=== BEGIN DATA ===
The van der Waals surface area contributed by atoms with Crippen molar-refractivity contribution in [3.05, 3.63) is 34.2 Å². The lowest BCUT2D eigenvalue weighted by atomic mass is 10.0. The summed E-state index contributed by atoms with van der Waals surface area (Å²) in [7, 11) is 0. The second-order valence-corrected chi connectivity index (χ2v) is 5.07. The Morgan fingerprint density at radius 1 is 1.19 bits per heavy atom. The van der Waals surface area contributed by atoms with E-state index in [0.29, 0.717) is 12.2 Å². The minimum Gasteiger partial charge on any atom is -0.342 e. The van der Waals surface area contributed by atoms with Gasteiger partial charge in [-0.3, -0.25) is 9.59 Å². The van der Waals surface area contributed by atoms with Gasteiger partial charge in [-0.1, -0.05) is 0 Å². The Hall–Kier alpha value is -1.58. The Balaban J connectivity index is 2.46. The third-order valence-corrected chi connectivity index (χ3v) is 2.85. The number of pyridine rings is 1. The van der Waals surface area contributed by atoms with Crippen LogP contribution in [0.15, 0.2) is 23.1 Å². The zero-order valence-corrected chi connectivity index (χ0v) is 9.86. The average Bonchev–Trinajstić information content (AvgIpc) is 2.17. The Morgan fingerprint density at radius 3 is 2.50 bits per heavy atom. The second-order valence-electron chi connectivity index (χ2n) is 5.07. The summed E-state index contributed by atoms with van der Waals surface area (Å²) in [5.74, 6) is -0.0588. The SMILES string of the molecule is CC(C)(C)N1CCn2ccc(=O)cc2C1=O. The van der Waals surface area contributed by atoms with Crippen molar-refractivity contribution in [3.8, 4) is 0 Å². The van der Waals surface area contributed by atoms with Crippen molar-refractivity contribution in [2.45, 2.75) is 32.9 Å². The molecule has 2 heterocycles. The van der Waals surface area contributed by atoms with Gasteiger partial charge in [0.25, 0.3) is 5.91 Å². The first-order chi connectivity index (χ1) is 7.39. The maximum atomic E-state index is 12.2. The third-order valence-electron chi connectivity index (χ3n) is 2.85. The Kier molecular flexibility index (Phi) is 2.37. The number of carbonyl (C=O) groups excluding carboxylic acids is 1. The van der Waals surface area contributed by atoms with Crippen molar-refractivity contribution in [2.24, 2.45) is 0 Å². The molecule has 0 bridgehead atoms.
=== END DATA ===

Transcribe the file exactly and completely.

The van der Waals surface area contributed by atoms with Crippen molar-refractivity contribution in [3.05, 3.63) is 34.2 Å². The lowest BCUT2D eigenvalue weighted by atomic mass is 10.0. The summed E-state index contributed by atoms with van der Waals surface area (Å²) in [7, 11) is 0. The second-order valence-corrected chi connectivity index (χ2v) is 5.07. The Morgan fingerprint density at radius 1 is 1.19 bits per heavy atom. The van der Waals surface area contributed by atoms with E-state index in [0.29, 0.717) is 12.2 Å². The minimum Gasteiger partial charge on any atom is -0.342 e. The van der Waals surface area contributed by atoms with Gasteiger partial charge in [-0.3, -0.25) is 9.59 Å². The van der Waals surface area contributed by atoms with Gasteiger partial charge in [-0.1, -0.05) is 0 Å². The Hall–Kier alpha value is -1.58. The Balaban J connectivity index is 2.46. The third-order valence-corrected chi connectivity index (χ3v) is 2.85. The number of pyridine rings is 1. The van der Waals surface area contributed by atoms with Crippen LogP contribution in [0.15, 0.2) is 23.1 Å². The zero-order valence-corrected chi connectivity index (χ0v) is 9.86. The average Bonchev–Trinajstić information content (AvgIpc) is 2.17. The Morgan fingerprint density at radius 3 is 2.50 bits per heavy atom. The second-order valence-electron chi connectivity index (χ2n) is 5.07. The summed E-state index contributed by atoms with van der Waals surface area (Å²) in [5.74, 6) is -0.0588. The SMILES string of the molecule is CC(C)(C)N1CCn2ccc(=O)cc2C1=O. The van der Waals surface area contributed by atoms with Crippen molar-refractivity contribution in [3.8, 4) is 0 Å². The van der Waals surface area contributed by atoms with Crippen molar-refractivity contribution in [2.45, 2.75) is 32.9 Å². The molecule has 2 heterocycles. The van der Waals surface area contributed by atoms with Gasteiger partial charge in [0.25, 0.3) is 5.91 Å². The first-order chi connectivity index (χ1) is 7.39. The maximum atomic E-state index is 12.2. The third-order valence-electron chi connectivity index (χ3n) is 2.85. The Kier molecular flexibility index (Phi) is 2.37. The number of carbonyl (C=O) groups excluding carboxylic acids is 1. The van der Waals surface area contributed by atoms with Crippen molar-refractivity contribution in [2.24, 2.45) is 0 Å². The molecule has 0 bridgehead atoms.